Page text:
I have a preference for everything surrounding rock, pop, and indie/pop, and I think Little Bird earbuds value the singing and percussion instruments better. For bass lovers, I don’t think users will fall for this product, as they lack that heavy boom.
When I’m outdoors, I feel the medium ear tips work as noise canceling, as the fit with the song usually removes all other noises. With the small tip, I can hear the surroundings a bit better.
House of Marley promises and delivers clear calls. On FaceTime calls, other people talking to me had no issues with how I sounded. However, I’ve been told to speak a little louder. I wouldn’t recommend taking a call outdoors with the wind against you, but these earbuds do a decent job in a controlled environment.
Gestures, battery, and connectivity
Impressively, the Little Bird true wireless earbuds work with touch gestures. Gentle taps near the top of the stern give you a feedback sound. Here’s what you can do.
- Tap on the left side: Lower the volume
- Tap on the right side: Raise the volume
- Double tap: Play/pause
- Long press the left side: Play the previous track
- Long press the right side: Play the next track
- Triple tap: Activates Game/Movie mode
Similar to Beats Studio Pro, House of Marley offers different profile modes. When you triple-tap the earbud, you can activate game or movie mode. I tried with a few TV shows, but I didn’t note the difference between having the mode on or off.
On the company’s website, House of Marley doesn’t explain much besides “enhance your audio experience with movie and gaming modes.” It’s a little trick that you might never use, but just be aware that it exists.
Regarding its battery, House of Marley promises up to 24 hours of listening time, with 6 hours of playtime without case. These are solid results, and I could spend almost a week without needing to charge these earbuds. No complaints here.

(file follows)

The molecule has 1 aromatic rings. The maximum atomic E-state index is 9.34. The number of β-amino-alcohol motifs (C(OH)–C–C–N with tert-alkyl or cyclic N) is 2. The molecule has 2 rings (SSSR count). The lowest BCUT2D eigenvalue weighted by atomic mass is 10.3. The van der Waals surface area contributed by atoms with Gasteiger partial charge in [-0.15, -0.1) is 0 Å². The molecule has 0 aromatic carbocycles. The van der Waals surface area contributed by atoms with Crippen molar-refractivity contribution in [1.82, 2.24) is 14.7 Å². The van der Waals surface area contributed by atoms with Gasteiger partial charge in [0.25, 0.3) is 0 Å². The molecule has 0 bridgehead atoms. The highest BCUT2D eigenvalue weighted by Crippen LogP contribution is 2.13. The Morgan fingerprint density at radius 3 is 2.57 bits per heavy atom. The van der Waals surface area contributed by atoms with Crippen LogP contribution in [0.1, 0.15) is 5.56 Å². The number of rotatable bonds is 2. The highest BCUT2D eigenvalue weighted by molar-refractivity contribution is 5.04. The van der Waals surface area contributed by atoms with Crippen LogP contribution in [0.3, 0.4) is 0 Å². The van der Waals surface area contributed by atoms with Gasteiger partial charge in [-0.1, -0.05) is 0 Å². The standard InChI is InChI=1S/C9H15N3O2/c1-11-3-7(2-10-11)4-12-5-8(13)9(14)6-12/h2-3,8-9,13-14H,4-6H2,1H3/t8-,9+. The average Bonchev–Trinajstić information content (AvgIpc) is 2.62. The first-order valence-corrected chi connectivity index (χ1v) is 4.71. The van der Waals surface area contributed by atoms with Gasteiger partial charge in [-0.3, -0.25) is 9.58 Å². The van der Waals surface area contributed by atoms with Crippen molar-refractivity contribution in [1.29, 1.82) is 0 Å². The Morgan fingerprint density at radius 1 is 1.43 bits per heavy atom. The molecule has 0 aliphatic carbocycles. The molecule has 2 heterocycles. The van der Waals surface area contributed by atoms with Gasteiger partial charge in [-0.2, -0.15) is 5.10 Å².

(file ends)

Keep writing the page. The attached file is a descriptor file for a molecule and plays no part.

Lastly, there’s a USB-A to USB-C cable. Although it’s little, it’s nice that the company includes a resistant braided cable with this device.
House of Marley offers quick charge, Bluetooth 5.3 connectivity, IPX4, and a 2-year guarantee. I think the only thing really lacking on these earbuds is an indicator of the battery status, which could come in the form of a widget or through Marley’s app, which is incompatible with this device.
Price and conclusion
House of Marley Little Bird True Wireless earbuds cost $39.99, which is a ridiculously good price for everything these earbuds offer, and are available in Signature Black or Cream. They’re not comparable with Beats or Apple earbuds, but they also cost up to 1/5 less than these premium options.
The overall sound is good; it has a great built-in quality, and the eco-friendly approach of House of Marley is always a positive point to note.
For casual listening, I think the company did an excellent job by offering USB-C capabilities, touch gestures, and different ear tips without overcharging users. It’s a fair price for fair earbuds.